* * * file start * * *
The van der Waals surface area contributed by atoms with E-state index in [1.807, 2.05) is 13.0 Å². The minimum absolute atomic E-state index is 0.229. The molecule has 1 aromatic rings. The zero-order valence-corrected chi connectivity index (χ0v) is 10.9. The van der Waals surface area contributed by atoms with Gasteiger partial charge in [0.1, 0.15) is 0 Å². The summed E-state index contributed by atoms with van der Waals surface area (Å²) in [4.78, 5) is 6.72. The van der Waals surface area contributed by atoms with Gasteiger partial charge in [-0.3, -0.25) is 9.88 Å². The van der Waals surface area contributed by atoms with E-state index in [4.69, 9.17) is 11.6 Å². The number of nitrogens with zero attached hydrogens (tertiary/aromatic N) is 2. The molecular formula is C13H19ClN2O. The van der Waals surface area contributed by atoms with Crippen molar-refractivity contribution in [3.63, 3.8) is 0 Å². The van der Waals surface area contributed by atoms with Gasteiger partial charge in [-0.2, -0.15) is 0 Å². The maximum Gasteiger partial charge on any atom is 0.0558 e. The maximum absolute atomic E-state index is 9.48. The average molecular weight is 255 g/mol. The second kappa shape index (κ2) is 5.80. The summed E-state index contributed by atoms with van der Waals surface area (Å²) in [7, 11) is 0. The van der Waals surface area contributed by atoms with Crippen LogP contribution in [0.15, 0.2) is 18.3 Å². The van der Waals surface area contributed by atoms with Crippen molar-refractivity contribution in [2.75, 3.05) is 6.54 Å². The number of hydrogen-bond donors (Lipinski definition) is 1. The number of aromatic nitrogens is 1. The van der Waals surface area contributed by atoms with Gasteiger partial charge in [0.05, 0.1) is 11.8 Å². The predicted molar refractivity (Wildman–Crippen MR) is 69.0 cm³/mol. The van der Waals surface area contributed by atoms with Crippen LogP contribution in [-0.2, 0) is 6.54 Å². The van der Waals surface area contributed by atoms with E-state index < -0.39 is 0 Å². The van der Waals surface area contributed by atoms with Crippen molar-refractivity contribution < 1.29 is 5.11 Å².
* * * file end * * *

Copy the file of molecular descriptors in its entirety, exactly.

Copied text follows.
The van der Waals surface area contributed by atoms with E-state index in [1.807, 2.05) is 13.0 Å². The minimum absolute atomic E-state index is 0.229. The molecule has 1 aromatic rings. The zero-order valence-corrected chi connectivity index (χ0v) is 10.9. The van der Waals surface area contributed by atoms with Gasteiger partial charge in [0.1, 0.15) is 0 Å². The summed E-state index contributed by atoms with van der Waals surface area (Å²) in [4.78, 5) is 6.72. The van der Waals surface area contributed by atoms with Gasteiger partial charge in [-0.3, -0.25) is 9.88 Å². The van der Waals surface area contributed by atoms with E-state index in [4.69, 9.17) is 11.6 Å². The number of nitrogens with zero attached hydrogens (tertiary/aromatic N) is 2. The molecular formula is C13H19ClN2O. The van der Waals surface area contributed by atoms with Crippen molar-refractivity contribution in [3.63, 3.8) is 0 Å². The van der Waals surface area contributed by atoms with Gasteiger partial charge in [-0.2, -0.15) is 0 Å². The maximum Gasteiger partial charge on any atom is 0.0558 e. The maximum absolute atomic E-state index is 9.48. The average molecular weight is 255 g/mol. The second kappa shape index (κ2) is 5.80. The summed E-state index contributed by atoms with van der Waals surface area (Å²) in [7, 11) is 0. The van der Waals surface area contributed by atoms with Crippen LogP contribution in [0.15, 0.2) is 18.3 Å². The van der Waals surface area contributed by atoms with Crippen molar-refractivity contribution in [2.75, 3.05) is 6.54 Å². The number of hydrogen-bond donors (Lipinski definition) is 1. The number of aromatic nitrogens is 1. The van der Waals surface area contributed by atoms with Gasteiger partial charge in [0.05, 0.1) is 11.8 Å². The predicted molar refractivity (Wildman–Crippen MR) is 69.0 cm³/mol. The van der Waals surface area contributed by atoms with Crippen LogP contribution in [-0.2, 0) is 6.54 Å². The van der Waals surface area contributed by atoms with E-state index < -0.39 is 0 Å². The van der Waals surface area contributed by atoms with Crippen molar-refractivity contribution < 1.29 is 5.11 Å².